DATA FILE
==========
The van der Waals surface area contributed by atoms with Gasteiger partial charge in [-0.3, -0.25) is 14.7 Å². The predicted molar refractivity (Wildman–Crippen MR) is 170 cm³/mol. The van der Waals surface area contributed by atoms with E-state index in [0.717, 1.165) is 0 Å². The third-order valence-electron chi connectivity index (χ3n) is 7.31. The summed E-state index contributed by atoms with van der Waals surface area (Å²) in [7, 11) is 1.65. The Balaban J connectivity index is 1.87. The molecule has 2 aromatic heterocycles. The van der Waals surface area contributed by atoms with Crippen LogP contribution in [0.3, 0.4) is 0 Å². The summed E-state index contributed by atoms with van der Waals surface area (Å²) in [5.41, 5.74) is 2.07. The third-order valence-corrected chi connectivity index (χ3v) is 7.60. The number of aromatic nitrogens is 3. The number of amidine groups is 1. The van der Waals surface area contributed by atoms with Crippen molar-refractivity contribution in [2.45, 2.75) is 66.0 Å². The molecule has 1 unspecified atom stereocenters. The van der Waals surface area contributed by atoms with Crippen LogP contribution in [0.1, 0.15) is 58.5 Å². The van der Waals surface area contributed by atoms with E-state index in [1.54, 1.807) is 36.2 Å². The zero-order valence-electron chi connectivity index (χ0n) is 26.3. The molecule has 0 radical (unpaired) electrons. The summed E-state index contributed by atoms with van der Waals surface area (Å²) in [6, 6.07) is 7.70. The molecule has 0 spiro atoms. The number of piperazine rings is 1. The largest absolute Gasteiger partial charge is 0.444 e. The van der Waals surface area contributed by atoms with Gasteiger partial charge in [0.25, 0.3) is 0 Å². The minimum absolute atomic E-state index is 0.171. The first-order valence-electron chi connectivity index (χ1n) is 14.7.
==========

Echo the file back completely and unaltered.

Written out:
The van der Waals surface area contributed by atoms with Gasteiger partial charge in [-0.3, -0.25) is 14.7 Å². The predicted molar refractivity (Wildman–Crippen MR) is 170 cm³/mol. The van der Waals surface area contributed by atoms with E-state index in [0.717, 1.165) is 0 Å². The third-order valence-electron chi connectivity index (χ3n) is 7.31. The summed E-state index contributed by atoms with van der Waals surface area (Å²) in [7, 11) is 1.65. The Balaban J connectivity index is 1.87. The molecule has 2 aromatic heterocycles. The van der Waals surface area contributed by atoms with Crippen LogP contribution in [0.3, 0.4) is 0 Å². The summed E-state index contributed by atoms with van der Waals surface area (Å²) in [5.41, 5.74) is 2.07. The third-order valence-corrected chi connectivity index (χ3v) is 7.60. The number of aromatic nitrogens is 3. The number of amidine groups is 1. The van der Waals surface area contributed by atoms with Crippen molar-refractivity contribution in [2.45, 2.75) is 66.0 Å². The molecule has 1 unspecified atom stereocenters. The van der Waals surface area contributed by atoms with Crippen LogP contribution in [0.1, 0.15) is 58.5 Å². The van der Waals surface area contributed by atoms with E-state index in [1.54, 1.807) is 36.2 Å². The zero-order valence-electron chi connectivity index (χ0n) is 26.3. The molecule has 0 radical (unpaired) electrons. The summed E-state index contributed by atoms with van der Waals surface area (Å²) in [6, 6.07) is 7.70. The molecule has 0 spiro atoms. The number of piperazine rings is 1. The largest absolute Gasteiger partial charge is 0.444 e. The van der Waals surface area contributed by atoms with Gasteiger partial charge in [0.25, 0.3) is 0 Å². The minimum absolute atomic E-state index is 0.171. The first-order valence-electron chi connectivity index (χ1n) is 14.7.